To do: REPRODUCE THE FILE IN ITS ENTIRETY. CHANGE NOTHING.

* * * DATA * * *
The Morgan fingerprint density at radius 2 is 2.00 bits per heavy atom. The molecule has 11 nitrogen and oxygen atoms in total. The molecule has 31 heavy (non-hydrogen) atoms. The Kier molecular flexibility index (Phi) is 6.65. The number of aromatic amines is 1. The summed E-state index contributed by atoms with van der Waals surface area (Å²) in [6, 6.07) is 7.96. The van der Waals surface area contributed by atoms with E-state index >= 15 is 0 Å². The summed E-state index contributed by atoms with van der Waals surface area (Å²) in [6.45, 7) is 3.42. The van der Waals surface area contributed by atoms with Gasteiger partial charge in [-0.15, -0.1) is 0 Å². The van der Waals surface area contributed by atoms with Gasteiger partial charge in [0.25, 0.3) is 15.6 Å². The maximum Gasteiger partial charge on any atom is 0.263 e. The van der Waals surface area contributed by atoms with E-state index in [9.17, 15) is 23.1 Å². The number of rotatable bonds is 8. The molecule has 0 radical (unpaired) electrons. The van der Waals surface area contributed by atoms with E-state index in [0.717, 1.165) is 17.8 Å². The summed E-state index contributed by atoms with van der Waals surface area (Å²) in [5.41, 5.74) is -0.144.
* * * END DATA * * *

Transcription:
The Morgan fingerprint density at radius 2 is 2.00 bits per heavy atom. The molecule has 11 nitrogen and oxygen atoms in total. The molecule has 31 heavy (non-hydrogen) atoms. The Kier molecular flexibility index (Phi) is 6.65. The number of aromatic amines is 1. The summed E-state index contributed by atoms with van der Waals surface area (Å²) in [6, 6.07) is 7.96. The van der Waals surface area contributed by atoms with E-state index >= 15 is 0 Å². The summed E-state index contributed by atoms with van der Waals surface area (Å²) in [6.45, 7) is 3.42. The van der Waals surface area contributed by atoms with Gasteiger partial charge in [-0.15, -0.1) is 0 Å². The van der Waals surface area contributed by atoms with Gasteiger partial charge in [0.25, 0.3) is 15.6 Å². The maximum Gasteiger partial charge on any atom is 0.263 e. The van der Waals surface area contributed by atoms with E-state index in [9.17, 15) is 23.1 Å². The number of rotatable bonds is 8. The molecule has 0 radical (unpaired) electrons. The van der Waals surface area contributed by atoms with E-state index in [0.717, 1.165) is 17.8 Å². The summed E-state index contributed by atoms with van der Waals surface area (Å²) in [5.41, 5.74) is -0.144.